People hear the phrase body-building and their minds immediately flash up images of Arnold Schwarzenegger as Conan The Barbarian. You can build and tone muscles without the bulk. To me, it’s about having a leaner, stronger and well-defined – but not bulky – physique.Body-building does not have to make you look like Conan The Barbarian Click To Tweet
Body-Building Without Pumping Up
I have always stayed in shape through cardio, running and light weight training because I didn’t want a hulking physique. Some people want the beefy look and if that’s your thing, then pump yourself up. But about 15 years back – at 5′-8″ and 48 years of age – I realized I was a little too short for my weight. I thought I was eating right, and I was exercising a lot so why had I picked up those pounds?
After some research, I discovered Secret #1. I was eating wrong for my metabolism. Mine called for high protein and low carbs. Your metabolism may be different. You need to find out whether you are protein, carb or mixed nutritional type. Here’s a good article on how to determine your so-called nutritional type.
Based on my findings, I stopped drinking beer, started the Atkins program and embarked upon a running and weight-training regimen. Man, I missed the beer. However, I discovered that red wine was a lot lower in carbs and that become my adult beverage of choice. But we’ll save that for a future post. In three months, I went from 193 pounds to 163 pounds by running three time per week and lifting weights three times per week. But between running and the gym, I was spending a lot of time on my program. It was interfering with my life and work. So, I started looking into less time-intensive ways to stay fit.
I discovered a weight training program that required only two days per week and shorter sessions. This lower weight, higher rep workout is great when you get older, too. The basic idea is to raise the weight on a slow four-count, then lower it on a slow four-count. Repeat until you can’t lift the weight anymore. This article by Dr. Joseph Mercola explains in more detail how it works, if you are interested. So, Secret #2 is that building muscles does not have to take that much time. After reading Tim Ferriss’ The Four-Hour Body, I incorporated his even less time-intensive system into mine. I highly recommend that you read Tim’s book.
Secret #3 also was in Tim’s book: learn the right way to use a kettlebell and do three kettlebell exercises twice a week. This takes only about 10 minutes per workout. This has really helped me get into shape. Here’s how Tim explains the workout in Four Hour Body:
- Touch-and-Go Deadlifts from Point A (three sets of five reps). Stand with the kettlebell directly in the middle of your feet. Bend down and do deadlifts (head up, eyes straight ahead), first slowly, then in a “touch and go” fashion, picking up the kettlebell explosively as soon as it touches the ground. It is critical that you touch the same spot no the ground every time. This spot between your insteps is point A.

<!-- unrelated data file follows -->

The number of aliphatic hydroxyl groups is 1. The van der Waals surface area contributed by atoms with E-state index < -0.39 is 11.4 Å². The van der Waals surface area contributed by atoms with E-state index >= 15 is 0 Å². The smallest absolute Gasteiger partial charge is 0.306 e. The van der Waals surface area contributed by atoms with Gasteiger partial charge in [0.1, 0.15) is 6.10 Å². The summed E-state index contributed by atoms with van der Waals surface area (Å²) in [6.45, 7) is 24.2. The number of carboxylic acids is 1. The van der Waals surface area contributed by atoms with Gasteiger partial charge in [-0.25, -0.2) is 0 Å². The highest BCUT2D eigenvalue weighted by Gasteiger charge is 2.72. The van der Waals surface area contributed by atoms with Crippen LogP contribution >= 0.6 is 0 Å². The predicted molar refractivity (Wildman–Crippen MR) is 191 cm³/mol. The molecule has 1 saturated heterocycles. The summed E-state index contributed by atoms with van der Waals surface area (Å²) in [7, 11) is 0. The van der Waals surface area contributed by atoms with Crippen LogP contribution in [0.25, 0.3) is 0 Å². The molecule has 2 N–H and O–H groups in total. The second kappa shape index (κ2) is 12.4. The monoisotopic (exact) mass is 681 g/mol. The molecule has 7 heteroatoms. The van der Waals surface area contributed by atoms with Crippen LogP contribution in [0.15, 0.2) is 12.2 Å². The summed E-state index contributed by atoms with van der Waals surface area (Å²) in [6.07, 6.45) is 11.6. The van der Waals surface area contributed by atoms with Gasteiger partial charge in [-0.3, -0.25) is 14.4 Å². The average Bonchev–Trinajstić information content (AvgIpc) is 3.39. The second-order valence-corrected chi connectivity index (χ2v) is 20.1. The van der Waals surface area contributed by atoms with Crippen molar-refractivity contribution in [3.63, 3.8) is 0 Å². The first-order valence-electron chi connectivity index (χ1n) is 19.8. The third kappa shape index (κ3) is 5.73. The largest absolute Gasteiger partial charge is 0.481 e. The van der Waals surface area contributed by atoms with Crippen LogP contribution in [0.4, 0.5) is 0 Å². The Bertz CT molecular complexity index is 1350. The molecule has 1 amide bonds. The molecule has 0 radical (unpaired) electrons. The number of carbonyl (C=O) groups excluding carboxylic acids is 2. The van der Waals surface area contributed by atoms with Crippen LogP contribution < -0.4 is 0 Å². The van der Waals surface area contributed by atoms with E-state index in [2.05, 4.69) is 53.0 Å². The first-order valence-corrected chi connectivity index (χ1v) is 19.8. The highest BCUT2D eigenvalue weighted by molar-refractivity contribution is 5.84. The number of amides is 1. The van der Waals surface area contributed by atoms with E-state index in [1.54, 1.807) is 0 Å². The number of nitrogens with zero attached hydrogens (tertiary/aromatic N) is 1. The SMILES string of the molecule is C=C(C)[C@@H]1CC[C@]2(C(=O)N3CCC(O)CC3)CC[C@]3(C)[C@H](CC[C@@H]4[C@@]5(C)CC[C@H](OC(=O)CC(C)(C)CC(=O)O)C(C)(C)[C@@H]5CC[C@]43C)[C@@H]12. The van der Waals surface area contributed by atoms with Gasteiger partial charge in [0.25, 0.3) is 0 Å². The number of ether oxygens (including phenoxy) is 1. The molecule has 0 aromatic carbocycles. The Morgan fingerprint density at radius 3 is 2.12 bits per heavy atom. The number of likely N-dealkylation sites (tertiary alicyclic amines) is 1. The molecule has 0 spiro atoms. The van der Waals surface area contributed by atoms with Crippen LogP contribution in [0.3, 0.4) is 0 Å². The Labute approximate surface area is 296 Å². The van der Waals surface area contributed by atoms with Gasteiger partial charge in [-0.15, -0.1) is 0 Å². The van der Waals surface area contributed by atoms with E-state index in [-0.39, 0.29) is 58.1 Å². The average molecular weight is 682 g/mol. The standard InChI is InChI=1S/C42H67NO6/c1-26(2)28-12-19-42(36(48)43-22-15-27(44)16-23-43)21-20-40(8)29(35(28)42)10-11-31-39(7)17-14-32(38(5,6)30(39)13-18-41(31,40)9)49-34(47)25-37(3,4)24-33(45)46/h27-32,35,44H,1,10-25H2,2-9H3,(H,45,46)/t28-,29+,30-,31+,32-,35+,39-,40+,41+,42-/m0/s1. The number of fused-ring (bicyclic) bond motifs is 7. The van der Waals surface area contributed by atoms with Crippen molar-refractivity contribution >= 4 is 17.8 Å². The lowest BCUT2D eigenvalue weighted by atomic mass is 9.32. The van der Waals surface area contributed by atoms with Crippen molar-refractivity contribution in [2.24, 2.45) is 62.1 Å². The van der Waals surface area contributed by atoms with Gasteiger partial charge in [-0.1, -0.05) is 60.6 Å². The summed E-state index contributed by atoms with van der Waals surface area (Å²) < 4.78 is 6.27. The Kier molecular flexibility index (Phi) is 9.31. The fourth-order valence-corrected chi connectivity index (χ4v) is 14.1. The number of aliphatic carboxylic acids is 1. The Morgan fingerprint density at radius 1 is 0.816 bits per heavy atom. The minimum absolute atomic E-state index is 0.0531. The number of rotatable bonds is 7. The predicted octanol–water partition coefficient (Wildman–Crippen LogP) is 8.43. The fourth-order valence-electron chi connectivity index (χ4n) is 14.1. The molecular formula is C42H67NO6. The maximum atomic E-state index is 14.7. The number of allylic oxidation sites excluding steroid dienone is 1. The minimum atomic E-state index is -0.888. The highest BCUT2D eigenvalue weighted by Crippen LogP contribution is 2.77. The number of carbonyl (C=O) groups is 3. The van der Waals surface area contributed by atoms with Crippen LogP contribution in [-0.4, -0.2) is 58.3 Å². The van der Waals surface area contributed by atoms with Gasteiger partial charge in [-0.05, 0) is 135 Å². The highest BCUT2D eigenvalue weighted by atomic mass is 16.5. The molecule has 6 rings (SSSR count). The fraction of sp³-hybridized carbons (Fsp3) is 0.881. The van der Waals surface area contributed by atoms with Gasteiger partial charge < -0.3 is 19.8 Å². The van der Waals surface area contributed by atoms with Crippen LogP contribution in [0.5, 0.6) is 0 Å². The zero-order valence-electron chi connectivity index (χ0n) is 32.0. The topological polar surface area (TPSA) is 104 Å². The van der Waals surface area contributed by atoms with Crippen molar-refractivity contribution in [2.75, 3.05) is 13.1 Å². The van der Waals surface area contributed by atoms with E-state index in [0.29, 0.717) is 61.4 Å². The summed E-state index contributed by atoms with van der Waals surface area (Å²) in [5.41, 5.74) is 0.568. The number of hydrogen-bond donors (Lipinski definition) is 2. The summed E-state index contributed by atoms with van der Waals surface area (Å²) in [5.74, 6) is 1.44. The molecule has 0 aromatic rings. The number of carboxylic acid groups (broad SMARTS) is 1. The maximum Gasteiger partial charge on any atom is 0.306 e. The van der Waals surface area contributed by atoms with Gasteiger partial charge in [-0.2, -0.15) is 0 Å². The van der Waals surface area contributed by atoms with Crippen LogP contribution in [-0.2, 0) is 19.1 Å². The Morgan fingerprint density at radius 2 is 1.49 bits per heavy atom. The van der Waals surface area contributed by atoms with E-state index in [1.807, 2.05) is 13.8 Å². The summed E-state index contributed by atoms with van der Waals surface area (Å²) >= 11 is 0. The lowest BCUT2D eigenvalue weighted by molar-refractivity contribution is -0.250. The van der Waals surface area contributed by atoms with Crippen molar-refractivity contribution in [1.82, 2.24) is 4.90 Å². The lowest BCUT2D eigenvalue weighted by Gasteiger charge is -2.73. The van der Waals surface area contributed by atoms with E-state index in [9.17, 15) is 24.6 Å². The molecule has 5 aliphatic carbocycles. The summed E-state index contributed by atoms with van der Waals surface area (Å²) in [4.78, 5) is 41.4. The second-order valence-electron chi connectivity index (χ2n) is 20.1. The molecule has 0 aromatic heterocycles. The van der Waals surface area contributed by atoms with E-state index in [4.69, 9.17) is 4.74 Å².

- Touch-and-Go Deadlifts from Point B (three sets of five reps). Repeat the above touch-and-go deadlift, but use point B: place the kettlebell on the floor between your feet but this time further back, with the front of the kettlebell aligned just behind your heels. You must return the kettlebell to exactly the same spot every time.
- Swings from point C (start with sets of 10). Now place the kettlebell back at point A. Pick the kettlebell up off the floor, starting a small swing by first sitting back with the hips and then popping forward, and make the movement larger while maintaining your balance. The entire time focus on getting the kettlebell back to point C, which is in the air behind the hamstrings (back of legs) and tucked right up under the buttocks.
Watch Tim demonstrate the kettlebell swing.
Secret #4: incorporate yoga into your routine. I have a 15-minute yoga routine from Brett Larkin that I do three mornings a week as soon as I get out of bed. Weight training can tighten up muscles, so adding yoga helps keep me flexible and reduces soreness induced by weight training.
Finally, is Secret #5: add deadlifts and squats to your routine. For core strength, there is nothing better than these two exercises. Start with light weights and get your form right with both of these exercises before you crank up the weight. Here’s an explanation of proper form for the deadlift, and proper form for the squat.
Full disclosure: since I honed my program, my waist has gone from 39 to 34.5, hips from 41 to 39, biceps from 11.5 to 13 and thighs from 20.5 to 23. I’m still a work in progress.
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